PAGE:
10 Best Indoor Plants and How to Care for Them

Posted in Garden

4 Aug
10 Best Indoor Plants and How to Care for Them image 1

10 Best Indoor Plants and How to Care for Them

Growing tired of a lifeless interior? Or maybe your room’s a blank canvas ready for its first dash of color. The best indoor plants can add just the right amount of intrigue - they’re free-form and organic yet clean and sculptural; they delight with their unpredictability yet reassure with their steady presence. And their life span, thankfully, is much longer than that of cut flowers. But when considering plants in a room’s design, there are a few things to take into account. You have to think of the container it’s going in like a piece of furniture, it should match the interior. As for the plant, you’ll want to coordinate that as well. Below is a guide to some stellar finds and their respective requirements, but first, what if you choose to incorporate more than one plant into your design scheme? It is advisable to group plants the way they naturally grow. You don’t want to put a fern next to a cactus. And what’s more, plants that grow together will have similar needs, making it easier on the caretaker. As for how many to include, that all depends on how many you want to take care of. Finally, location should be dictated primarily by the plant’s light requirements and then by the owner’s taste. Try a plant here or there and see what looks good to you, and don’t be afraid to move it around over time. For smaller indoor plants, you can use them as a table setting, then move them to a window sill later on. Here, we’ve rounded up the very best indoor plants, complete with pro plant care tips.
1. Fiddle-Leaf Fig Tree (Ficus Lyrata) This shrub boasts a long, elegant stem and branches with broad, leathery leaves. For placement, under a skylight or next to a window. In other words, it needs as much sun as possible. Its suggested pruning the top branches when it grows above the window frame. Fiddle-Leaf Fig Tree Care:Water once a week, or more if it’s winter and the air in your home is dry.
2. Split-Leaf Philodendron (Monstera Deliciosa) Favored by Henri Matisse, this plant has a distinctive leaf that looks as though it’s been gently cut into by a careful hand. You can cut off the top - as long as it has air roots attached - and replant it, meaning if you buy one of these, you could easily have more, if you’d like. Split-Leaf Philodendron Care:Water once a week.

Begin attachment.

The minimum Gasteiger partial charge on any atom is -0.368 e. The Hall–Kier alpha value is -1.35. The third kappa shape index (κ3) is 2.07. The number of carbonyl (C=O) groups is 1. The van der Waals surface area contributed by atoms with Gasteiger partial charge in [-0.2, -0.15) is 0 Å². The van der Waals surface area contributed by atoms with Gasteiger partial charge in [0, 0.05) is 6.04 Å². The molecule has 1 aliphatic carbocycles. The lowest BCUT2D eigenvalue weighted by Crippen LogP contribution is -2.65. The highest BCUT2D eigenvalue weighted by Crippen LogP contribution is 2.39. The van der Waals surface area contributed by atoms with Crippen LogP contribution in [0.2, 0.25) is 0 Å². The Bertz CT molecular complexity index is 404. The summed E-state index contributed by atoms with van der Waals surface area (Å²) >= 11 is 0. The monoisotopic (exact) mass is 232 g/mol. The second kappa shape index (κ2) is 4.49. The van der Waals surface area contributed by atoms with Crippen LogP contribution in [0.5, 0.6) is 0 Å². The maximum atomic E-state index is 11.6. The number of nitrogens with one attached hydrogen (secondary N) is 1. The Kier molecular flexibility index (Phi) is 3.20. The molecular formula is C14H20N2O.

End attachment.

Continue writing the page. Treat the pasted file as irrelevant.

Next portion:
3. Meyer Lemon Tree (Citrus X Meyeri) This tree bears its namesake Meyer lemons, believed to be a hybrid of lemons and mandarin oranges with a subtler, sweeter flavor than lemons. But these trees don’t stop at fruits: When they bloom you have this beautiful fragrance of citrus flowers. Meyer lemon trees do well indoors as long as they have lots of sun. Meyer Lemon Tree Care:Water weekly. 4. Kentia Palm (Howea Forsteriana) The fronds of this plant spring to great heights from the soil, then lean forward, quietly shading the ground beneath. “It looks great in a big urn,” says Schrader, noting that it should be given lots of space, as it can grow up to 10 feet with a broad reach. Kentia Palm Care: Requires medium to bright light; water weekly. 5. Castiron Plant (Aspidistra Elatior) This plant is mostly for foliage, meaning if you’re looking to add a lush, dark green plant to your space, this one is for you. It does well in medium to low light and is tolerant of neglect, so it’s fine if you forget to water it once in a while. Castiron Plant Care:Water once a week or every ten days. 6. Eucharist Lily (Eucharis Amazonica) Another dark green plant, but this one features large, white flowers that bloom throughout winter and early spring. Even when it’s not blooming, it’s nice to look at. It thrives in medium light; allow soil to dry between watering. Eucharist Lily Care:The leaves will wilt when it needs water, but once a week should suffice. 7. Snake Plant (Sansevieria Trifasciata) I think they’re having a resurgence, especially for contemporary interior. With sword-shaped leaves winding gently from the soil like charmed snakes from a basket, this indoor house plant strikes a lovely balance between order and chaos. Snake Plant Care: Place anywhere you’d like and let the soil dry completely between watering. Check the soil every week, but it’s fine to skip a few. 8. African Spear Plant (Sansevieria Cylindrica) Very architectural, very sculptural. Indeed, this plant’s conical leaves conjure images of spires, obelisks, and skyscrapers. African Spear Plant Care: Place in any light you choose; water every few weeks. 9. Peruvian Apple Cactus (Cereus Peruvianus) No matter what the weather looks like outside, a cactus will make you feel like you’re in a desert oasis at home. Not only is it easy to care for, but with its upright sculptural nature, this architectural oddity always makes a large statement. As the plant grows, it tends to shift toward the light. To balance it out, rotate the plant so it’s tilting away from the sun and then it will tilt back. Peruvian Apple Cactus Plant Care: Bright, indirect light is best, but the Peruvian apple cactus can also thrive in medium or full light. Water once a month. 10. Winterbourn (Philodendron Xanadu) A smaller version of oversized tropical leaves - it will only grow to be about three to four feet - this textural plant is great for spaces with less light.

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